Scientists are not so naive as to simply think "it is expanding now, therefore it has always been expanding." The main reasons why we think there was a big bang are (http://en.wikipedia.org/wiki/Big_Bang#Observational_evidence):
1) The universe is not just expanding, it's expanding in such a way that the relationship between distance and speed matches up neatly along smooth curves.
2) We can see (in microwave telescopes) the cosmic background radiation just where it should be, at just the frequency that was predicted if there had been a big bang (note the prediction was made in 1948, but the microwaves were not measured until 1965).
3) We can see gas clouds in the far distance (12 billion light years), which we see as they appeared 12 billion years ago, which are made of hydrogen and helium in the proportions that we expect would have been made in the big bang, and without the heavier elements that we think would not have been made in a big bang, and there is no other theory that has been able to explain the proportions of the light elements.
4) The way galaxies and quasars are distributed and the way they appear to have developed over time matches what we think would have happened if there had been a big bang (and rules out other ideas such as a steady-state universe).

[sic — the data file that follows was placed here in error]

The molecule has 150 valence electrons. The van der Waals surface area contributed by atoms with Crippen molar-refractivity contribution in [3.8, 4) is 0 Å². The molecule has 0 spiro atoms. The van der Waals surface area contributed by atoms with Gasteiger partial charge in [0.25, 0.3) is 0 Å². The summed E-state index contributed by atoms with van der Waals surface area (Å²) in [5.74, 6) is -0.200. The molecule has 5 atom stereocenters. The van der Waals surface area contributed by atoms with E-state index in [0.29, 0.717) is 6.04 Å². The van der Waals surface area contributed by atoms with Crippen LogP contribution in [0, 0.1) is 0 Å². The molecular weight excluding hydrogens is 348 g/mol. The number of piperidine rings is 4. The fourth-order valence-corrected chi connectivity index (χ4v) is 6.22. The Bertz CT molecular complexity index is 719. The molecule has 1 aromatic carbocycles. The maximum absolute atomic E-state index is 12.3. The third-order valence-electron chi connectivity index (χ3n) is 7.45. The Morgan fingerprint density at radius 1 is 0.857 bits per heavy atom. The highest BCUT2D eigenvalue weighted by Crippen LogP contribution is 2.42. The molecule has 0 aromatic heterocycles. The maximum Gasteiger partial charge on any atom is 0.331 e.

You also asked:
You suggest we should be believers in this everything from nothing theory without the least bit of skepticism?
No scientist would suggest that you believe any theory without skepticism. Certainly, be skeptical! But skepticism is not the same as refusing to accept an idea just because it sounds far-fetched. If someone does come up with a better theory (where "better" = "makes predictions that match what we actually observe more closely and more efficiently than other theories"), then by all means, out with the old theory and in with the new. And it's certainly fine to attempt to poke holes in the current theory -- indeed, there is surely a Nobel Prize waiting for the person who proves that there was no big bang! But poking holes in the theory has to be done by either finding out that the theory contains contradictions, or finding that it fails to explain something that we can see happens in reality. One doesn't get the Nobel Prize for saying "that doesn't sound right."